Wigan Athletic 0
Liverpool 2 Ings 70', Woodburn 74'
Liverpool looked to maintain their perfect preseason record at the DW Stadium, and maintain it they did, coming away with a 2-0 victory over Wigan Athletic. Danny Ings and Ben Woodburn got the goals for the visitors in the second half, while Liverpool recorded a third successive clean sheet.
For the first half, Jürgen Klopp opted for experience up front and youthful promise in midfield, appointing Sadio Mané, Roberto Firmino and Philippe Coutinho with responsibility for troubling Wigan's back four, while Cameron Brannagan, Ovie Ejaria and Kevin Stewart shared duties in midfield. The likely opening day central defensive pairing of Joël Matip and Dejan Lovren made an appearance, bookended by Connor Randall and Jon Flanagan. Marko Grujic stayed at home, having been sidelined by illness.
Wigan also started a changed side, having played host to Manchester United and José Mourinho just a day ago, and losing by a similar scoreline. For Liverpool supporters, this would be the first sighting of Coutinho in a competitive match for the club since leaving for international duty.
Coutinho did not disappoint, showing good movement to elude the attentions of Wigan defenders who seemed particularly bothered by Firmino, and hitting the woodwork twice within the first fifteen minutes. Mané, deployed on the left in prior appearances, ceded that spot to Coutinho for this match, but continued to distress defenders with his speed and directness.
Wigan had clearly identified the youthful midfield as an area of opportunity, and there were several challenges that walked a fine line between robust and cynical during the first half. To their credit, Brannagan and Ejaria did well to shrug off the bullying. Brannagan showed that he is capable of set piece deliveries as least as good as Liverpool were accustomed to last season, while Ejaria displayed an eye for the pass plus good composure on the ball.
Still, with modest experience in midfield, Liverpool's buildup play was cautious without being ponderous. Despite ample possession, clear openings against a tightly packed and well organized Wigan defence were few and far between - a phenomenon to which Liverpool have grown accustomed, if not comfortable, in recent times.
On the half hour mark, Loris Karius, no doubt bored out of his mind, decided to allow a back pass to roll tantalizingly under his foot, and at full stretch was just able to recover and palm the ball away from a lurking Wigan forward. Somewhere, Simon Mignolet nodded approvingly.
As the contest entered the final fifteen minutes of the first half, Liverpool's front three drew back slightly, inviting Wigan to come forward after spending much of the half ensconced just outside their own box. And come forward Wigan did, finding avenues past the Liverpool midfield, but never really troubling Lovren or Matip. Matip, for his part, showed flashes of great mobility coupled with strength. Those qualities will be needed early in the season.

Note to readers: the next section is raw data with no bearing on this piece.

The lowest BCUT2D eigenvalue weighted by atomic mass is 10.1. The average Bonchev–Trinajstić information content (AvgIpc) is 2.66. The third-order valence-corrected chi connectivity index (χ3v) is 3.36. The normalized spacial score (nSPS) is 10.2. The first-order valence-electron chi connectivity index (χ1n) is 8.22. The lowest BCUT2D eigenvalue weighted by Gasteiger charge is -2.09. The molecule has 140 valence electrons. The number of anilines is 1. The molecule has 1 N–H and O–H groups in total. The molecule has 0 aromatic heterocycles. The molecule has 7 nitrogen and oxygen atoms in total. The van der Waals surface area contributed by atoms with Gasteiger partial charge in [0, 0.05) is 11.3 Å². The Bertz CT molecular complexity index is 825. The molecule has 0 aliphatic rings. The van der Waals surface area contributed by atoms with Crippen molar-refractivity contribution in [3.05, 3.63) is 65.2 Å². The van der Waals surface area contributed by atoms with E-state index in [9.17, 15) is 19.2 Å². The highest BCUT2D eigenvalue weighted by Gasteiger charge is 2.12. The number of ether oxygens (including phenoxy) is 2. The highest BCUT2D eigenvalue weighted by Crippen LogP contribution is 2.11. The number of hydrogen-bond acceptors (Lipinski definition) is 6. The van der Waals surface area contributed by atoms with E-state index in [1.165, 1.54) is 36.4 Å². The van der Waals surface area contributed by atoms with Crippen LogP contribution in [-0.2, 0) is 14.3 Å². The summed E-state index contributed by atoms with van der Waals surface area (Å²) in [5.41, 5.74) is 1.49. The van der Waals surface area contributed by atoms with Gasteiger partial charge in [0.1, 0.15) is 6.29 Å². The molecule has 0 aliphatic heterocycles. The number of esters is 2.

There was still time in the first half for one more bit of magic from Coutinho. On the end of an Ejaria pass, the Brazilian surged past one Wigan defender, pirouetted past another, before finding Mané, whose shot was just about smothered by a scrambling rearguard action.
When action resumed in the second half, Klopp had brought on eight new faces, including Andre Wisdom and Tiago Ilori at the back, with Ryan Kent and Ben Woodburn making reappearances, while Ings was tasked with being the pointy end of the spear. Only Karius, Matip and Randall continued from the first half.
Call it brashness, or call it naiveté, but there was a noticeable uptick in directness from the youthful contingent called upon to start the second half, particularly Kent and Woodburn. Coupled with Ings' willingness to be Liverpool's man for all seasons, Wigan were on the back foot for the early phases of the half. Ings was on both giving and receiving ends of through balls early on, and only a poor offside decision on one and a slightly wooden first touch on the other defused the danger for the hosts. Elsewhere, Lazar Markovic labored to find space, taking decent positions, but was clearly not on the same wavelength as some of his teammates.
In the 68th minute, the first signs of a breakthrough appeared. Matip was allowed to saunter almost the length of the pitch, and his layoff for Markovic, who in turned found Kent arriving on the left, resulted in a shot that was barely wide. The deadlock was ultimately broken in the 70th minute. Markovic played the role of provider, and Ings took the pass well before bundling past the keeper. One senses a healthy Ings will be invaluable for Liverpool this season.
Less than five minutes later, the kids decided to get in on the action. Superb work from Ryan Kent allowed him to turn past one marker before finding Woodburn in space, and the sixteen year-old showed great composure to finish and give Liverpool a two-goal lead. Despite his youth, Kent at times has a spatial awareness rivaling, perhaps even exceeding, that of his more experienced colleagues. Never one to overhype, even Klopp was forced to acknowledge, after the match, the potential of some his younger charges. Much more work lies ahead, but Liverpool supporters may be forgiven for daring to dream just a little.